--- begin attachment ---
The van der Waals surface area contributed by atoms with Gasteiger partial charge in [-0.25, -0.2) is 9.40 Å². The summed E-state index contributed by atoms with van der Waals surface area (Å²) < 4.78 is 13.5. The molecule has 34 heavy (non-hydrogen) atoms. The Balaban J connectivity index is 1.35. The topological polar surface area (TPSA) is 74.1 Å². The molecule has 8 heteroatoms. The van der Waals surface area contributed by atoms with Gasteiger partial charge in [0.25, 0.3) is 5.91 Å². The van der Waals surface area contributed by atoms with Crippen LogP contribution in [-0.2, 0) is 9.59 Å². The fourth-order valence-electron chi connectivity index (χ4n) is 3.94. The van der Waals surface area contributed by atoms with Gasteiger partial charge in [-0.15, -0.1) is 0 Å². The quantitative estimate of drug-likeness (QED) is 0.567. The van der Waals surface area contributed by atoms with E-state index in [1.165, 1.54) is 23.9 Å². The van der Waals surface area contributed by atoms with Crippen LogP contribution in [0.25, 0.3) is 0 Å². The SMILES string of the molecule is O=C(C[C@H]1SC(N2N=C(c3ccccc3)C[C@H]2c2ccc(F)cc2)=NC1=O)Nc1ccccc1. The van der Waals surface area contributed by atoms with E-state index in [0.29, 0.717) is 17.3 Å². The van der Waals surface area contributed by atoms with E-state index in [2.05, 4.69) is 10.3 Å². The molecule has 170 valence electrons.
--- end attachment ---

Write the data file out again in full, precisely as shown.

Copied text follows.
The van der Waals surface area contributed by atoms with Gasteiger partial charge in [-0.25, -0.2) is 9.40 Å². The summed E-state index contributed by atoms with van der Waals surface area (Å²) < 4.78 is 13.5. The molecule has 34 heavy (non-hydrogen) atoms. The Balaban J connectivity index is 1.35. The topological polar surface area (TPSA) is 74.1 Å². The molecule has 8 heteroatoms. The van der Waals surface area contributed by atoms with Gasteiger partial charge in [0.25, 0.3) is 5.91 Å². The van der Waals surface area contributed by atoms with Crippen LogP contribution in [-0.2, 0) is 9.59 Å². The fourth-order valence-electron chi connectivity index (χ4n) is 3.94. The van der Waals surface area contributed by atoms with Gasteiger partial charge in [-0.15, -0.1) is 0 Å². The quantitative estimate of drug-likeness (QED) is 0.567. The van der Waals surface area contributed by atoms with E-state index in [1.165, 1.54) is 23.9 Å². The van der Waals surface area contributed by atoms with Crippen LogP contribution in [0.25, 0.3) is 0 Å². The SMILES string of the molecule is O=C(C[C@H]1SC(N2N=C(c3ccccc3)C[C@H]2c2ccc(F)cc2)=NC1=O)Nc1ccccc1. The van der Waals surface area contributed by atoms with E-state index in [0.29, 0.717) is 17.3 Å². The van der Waals surface area contributed by atoms with E-state index in [2.05, 4.69) is 10.3 Å². The molecule has 170 valence electrons.